Hope it was worth it, because now you’re hosed. Come payday, you may not have enough to cover the payday loan. Sure, you’ve got $80 that you can put toward it, but remember that the lender doesn’t loan amounts less than $100. So, you borrow $300 again, at another cost of $324.

One thing leads to another, and two weeks later you’re no better off. In fact, you decided to take in a concert, and wound up blowing $150 unplanned between your tickets and a couple of T-shirts.

Come payday, you don’t even have the $324. So, you take out a $400 loan, at a cost of $432 this time. Now you’ve paid a total of $80 in fees, in just a month and a half, and you’re no further ahead.

Avoiding this kind of payday loan mess isn’t always easy. Sometimes, it means borrowing less than you need. If your car repairs are $225, borrow $200 from the payday lender and get the other $25 from a friend or family member. Buckle down in between, so that you really can pay off your payday loan.…

Should You Stop Payment on a Payday Loan Check?

Payday loans can be a difficult thing. The fact of the matter is that, while the actual fees charged for a payday loan aren’t all that high, the interest rate is extremely high when compared with other forms of borrowing. Add to that the fact that many people find themselves stuck in a vicious payday loan cycle where they have to take out the loans again and again and again, and it can be extremely frustrating.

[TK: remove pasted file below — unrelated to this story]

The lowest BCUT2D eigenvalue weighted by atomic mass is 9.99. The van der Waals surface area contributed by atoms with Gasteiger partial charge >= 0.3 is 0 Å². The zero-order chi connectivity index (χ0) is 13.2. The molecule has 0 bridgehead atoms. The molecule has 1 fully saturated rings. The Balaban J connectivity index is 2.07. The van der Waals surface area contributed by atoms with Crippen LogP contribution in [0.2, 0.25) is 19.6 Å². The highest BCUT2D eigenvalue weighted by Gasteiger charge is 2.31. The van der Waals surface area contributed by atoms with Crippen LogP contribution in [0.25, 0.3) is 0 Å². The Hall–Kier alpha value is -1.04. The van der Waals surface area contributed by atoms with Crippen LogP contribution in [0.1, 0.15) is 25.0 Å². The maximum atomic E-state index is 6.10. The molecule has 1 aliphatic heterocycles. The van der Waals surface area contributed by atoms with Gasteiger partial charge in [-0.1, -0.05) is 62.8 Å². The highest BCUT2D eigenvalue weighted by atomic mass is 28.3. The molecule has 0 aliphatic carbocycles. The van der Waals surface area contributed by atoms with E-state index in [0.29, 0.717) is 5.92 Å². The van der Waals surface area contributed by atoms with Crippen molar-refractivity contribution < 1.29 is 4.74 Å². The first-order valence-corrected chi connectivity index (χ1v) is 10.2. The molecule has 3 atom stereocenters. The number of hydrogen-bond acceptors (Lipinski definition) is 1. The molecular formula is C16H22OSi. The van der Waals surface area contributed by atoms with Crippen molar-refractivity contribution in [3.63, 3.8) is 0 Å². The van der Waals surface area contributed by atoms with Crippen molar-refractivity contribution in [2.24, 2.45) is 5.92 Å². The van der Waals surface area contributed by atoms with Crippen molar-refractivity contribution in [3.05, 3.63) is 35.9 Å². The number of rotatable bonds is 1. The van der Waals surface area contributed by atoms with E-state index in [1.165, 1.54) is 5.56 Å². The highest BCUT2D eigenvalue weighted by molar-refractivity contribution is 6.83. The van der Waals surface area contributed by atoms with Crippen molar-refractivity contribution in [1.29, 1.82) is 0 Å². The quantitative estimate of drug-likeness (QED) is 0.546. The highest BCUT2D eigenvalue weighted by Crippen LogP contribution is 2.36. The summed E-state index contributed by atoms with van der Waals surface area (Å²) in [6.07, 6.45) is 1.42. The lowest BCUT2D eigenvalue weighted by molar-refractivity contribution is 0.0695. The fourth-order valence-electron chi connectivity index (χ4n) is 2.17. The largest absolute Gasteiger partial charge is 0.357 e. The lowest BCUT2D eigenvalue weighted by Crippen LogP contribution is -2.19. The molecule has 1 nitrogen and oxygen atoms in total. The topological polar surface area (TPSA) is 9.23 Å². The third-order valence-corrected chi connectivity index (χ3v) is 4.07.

Some people think that stopping payment on their payday loan check is a way to end the cycle. The payday loan company won’t be able to cash the check, and they’ll have to try to collect their money another way. While it will hurt your credit report, you justify stopping payment by telling yourself you’re going to save money in fees.

Here are some things you need to know about stopping payment on a check, before you decide to go this route:

Stopping payment doesn’t cancel your contract to repay the loan. This is an important point. You will still owe the money, and the payday lender can come at you with civil action if you do not.
You should notify your bank that you want to stop payment prior to the date on the check. Make sure you notify the bank both verbally and in writing.
There will probably be a fee to stop payment. The fee is usually about the same as a bounced check fee. You’ll need to provide your bank with the check number, date it was written, who it was written to, and the amount of the check.
The order to stop payment may only last six months. This can vary from one state to the next and from one bank to the next. You may be able to ask your bank to restore the funds and return the check if a check older than six months comes through, however.
Check state laws. Some states may put you at legal risk if you stop payment on a payday loan check. Alabama and Alaska let the payday lender pursue criminal action if you don’t make good on the check and close your bank account. In Utah, the lender can sue you for damages if it cannot make good on the check.
Make sure you thoroughly consider your situation before you decide to stop payment on a payday loan (or any other) check.…

Wisconsin Passes Payday Loan Reform